For Susan: It’s about eating less meat

Yesterday, I put up a link on the Facebook page talking about organic, free range egg laying chickens. Sounds great until you see the reality. It reminds me of this footage from Mumbai, except for those people are actually getting out shortly.

One commenter mentioned how expensive truly good, humanely raised, organic meat is, and she’s right. She also mentioned that eating more veg and grains without meat made her feel like her meal was a bunch of side-courses. I know how she feels, before I knew anything about the meat industry I was eating meat a few times every day.

Once I learned more, I decided to reduce my home’s meat intake and it did take some adjusting. When you’re used to meatcentric meals, you’re used to feeling really full. Vegetarian meals can fill you to the point of bursting, but it’s a different feeling, not as heavy. The trick? Like all things, starting out gradually.

If you eat meat daily, try starting out with one meatless day a week. Don’t panic, there are literally thousands of recipes available and many cultures are vegetarian or vegan so if you’re into ethnic food, get ready to have some fun by trying new stuff. Many cities now have vegetarian restaurants and it’s worth a meal or two to get some ideas. Even going to your local Chinese and checking out their options helps lots.

These days, I eat meat about 2-3 times a week and I know where about 90% comes from. I’m not saying my way is the best by far, but since I’ve reduced; my cholesterol is fantastic, my hair is less coarse and my skin looks better. My gut is happier and my digestion is fantastic. I’m sleeping better, have more energy and am generally in a better mood.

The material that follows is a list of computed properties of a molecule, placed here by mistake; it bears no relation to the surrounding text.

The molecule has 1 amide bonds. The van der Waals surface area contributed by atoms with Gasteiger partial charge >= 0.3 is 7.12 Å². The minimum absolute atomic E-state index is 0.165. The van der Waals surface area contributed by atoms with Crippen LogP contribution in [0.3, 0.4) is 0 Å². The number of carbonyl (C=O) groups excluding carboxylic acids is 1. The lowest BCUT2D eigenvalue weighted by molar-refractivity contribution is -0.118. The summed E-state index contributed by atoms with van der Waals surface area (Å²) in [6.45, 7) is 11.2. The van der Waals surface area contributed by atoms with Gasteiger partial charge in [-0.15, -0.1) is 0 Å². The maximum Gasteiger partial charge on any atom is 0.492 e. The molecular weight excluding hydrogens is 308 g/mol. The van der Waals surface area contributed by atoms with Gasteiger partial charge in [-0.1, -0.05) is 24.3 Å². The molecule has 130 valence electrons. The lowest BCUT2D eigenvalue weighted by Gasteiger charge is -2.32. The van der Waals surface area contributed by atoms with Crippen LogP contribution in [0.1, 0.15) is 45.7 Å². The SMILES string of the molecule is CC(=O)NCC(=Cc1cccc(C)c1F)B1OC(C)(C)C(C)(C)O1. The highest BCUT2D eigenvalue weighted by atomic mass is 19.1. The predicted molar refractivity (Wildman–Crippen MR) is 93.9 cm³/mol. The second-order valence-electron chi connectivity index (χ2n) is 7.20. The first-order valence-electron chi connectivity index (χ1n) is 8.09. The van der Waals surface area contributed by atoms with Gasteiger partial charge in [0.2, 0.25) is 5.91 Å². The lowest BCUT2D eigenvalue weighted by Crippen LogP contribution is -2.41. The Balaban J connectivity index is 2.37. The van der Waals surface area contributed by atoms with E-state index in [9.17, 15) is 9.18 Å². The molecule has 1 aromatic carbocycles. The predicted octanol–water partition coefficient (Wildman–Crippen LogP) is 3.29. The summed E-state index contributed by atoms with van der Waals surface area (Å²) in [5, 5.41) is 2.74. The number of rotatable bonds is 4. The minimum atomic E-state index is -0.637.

It makes sense, it takes a lot of time and energy to digest meat and a lot of the stuff I grew up on was loaded with hormones, steroids and antibiotics. If you think they don’t affect you, I ask you to think again. If it’s in the meat and you’re eating it, you’re getting some of it.

No real need to sweat protein levels, there’s plenty in beans, whole grains (like brown rice, oat groats, quinoa, etc) even in some fruits and veggies. If you eat well you’ll be fine. It is important to eat beans and rice together as they are both incomplete proteins but when combined are work perfectly.

There are many reasons to reduce your meat intake. If you decide to do so, baby steps are your best bet. If you’ve got farmer’s markets, get to know the meat people and find out their practices. Chances are, they’re better than factory farmed.

Ooo! A tip for you: If they say the meat is organic, it usually means a set, grain diet. They can’t call an animal in a pasture eating what’s out there as organic because they’re not 100% positive about everything they are eating in the fields and ┬ácan’t guarantee it. ┬áSame goes for fish. If it’s organic it’s farmed. Go for wild, line caught fish and eat small ones, they’ve got less mercury.

Grass fed, grass finished, pasture raised and free roaming are all terms to look for and slowly cut down your meat consumption. Your body and wallet will thank you, as will the planet as large scale meat production is one of the biggest polluters out there.

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